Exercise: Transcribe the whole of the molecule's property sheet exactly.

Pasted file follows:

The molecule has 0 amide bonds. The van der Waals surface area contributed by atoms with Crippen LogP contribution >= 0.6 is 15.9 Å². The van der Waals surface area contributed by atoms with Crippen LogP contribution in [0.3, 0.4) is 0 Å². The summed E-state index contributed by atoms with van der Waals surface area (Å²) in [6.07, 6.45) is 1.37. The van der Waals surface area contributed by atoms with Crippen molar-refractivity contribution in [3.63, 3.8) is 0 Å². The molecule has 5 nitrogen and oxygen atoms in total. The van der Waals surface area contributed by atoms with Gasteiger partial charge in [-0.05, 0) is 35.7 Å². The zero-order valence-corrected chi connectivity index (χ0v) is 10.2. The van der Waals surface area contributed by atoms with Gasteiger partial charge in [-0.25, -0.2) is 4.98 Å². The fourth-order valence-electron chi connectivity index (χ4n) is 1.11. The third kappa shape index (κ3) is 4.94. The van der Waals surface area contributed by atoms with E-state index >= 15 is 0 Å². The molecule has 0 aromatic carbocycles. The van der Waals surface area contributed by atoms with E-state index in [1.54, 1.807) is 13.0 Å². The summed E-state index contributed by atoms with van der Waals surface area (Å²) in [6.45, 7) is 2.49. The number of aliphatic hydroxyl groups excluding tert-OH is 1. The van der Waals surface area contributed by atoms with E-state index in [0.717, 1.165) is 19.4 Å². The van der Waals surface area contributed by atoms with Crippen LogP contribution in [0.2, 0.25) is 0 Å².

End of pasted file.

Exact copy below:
The molecule has 0 amide bonds. The van der Waals surface area contributed by atoms with Crippen LogP contribution >= 0.6 is 15.9 Å². The van der Waals surface area contributed by atoms with Crippen LogP contribution in [0.3, 0.4) is 0 Å². The summed E-state index contributed by atoms with van der Waals surface area (Å²) in [6.07, 6.45) is 1.37. The van der Waals surface area contributed by atoms with Crippen molar-refractivity contribution in [3.63, 3.8) is 0 Å². The molecule has 5 nitrogen and oxygen atoms in total. The van der Waals surface area contributed by atoms with Gasteiger partial charge in [-0.05, 0) is 35.7 Å². The zero-order valence-corrected chi connectivity index (χ0v) is 10.2. The van der Waals surface area contributed by atoms with Gasteiger partial charge in [-0.25, -0.2) is 4.98 Å². The fourth-order valence-electron chi connectivity index (χ4n) is 1.11. The third kappa shape index (κ3) is 4.94. The van der Waals surface area contributed by atoms with E-state index >= 15 is 0 Å². The molecule has 0 aromatic carbocycles. The van der Waals surface area contributed by atoms with E-state index in [1.54, 1.807) is 13.0 Å². The summed E-state index contributed by atoms with van der Waals surface area (Å²) in [6.45, 7) is 2.49. The number of aliphatic hydroxyl groups excluding tert-OH is 1. The van der Waals surface area contributed by atoms with E-state index in [0.717, 1.165) is 19.4 Å². The van der Waals surface area contributed by atoms with Crippen LogP contribution in [0.2, 0.25) is 0 Å².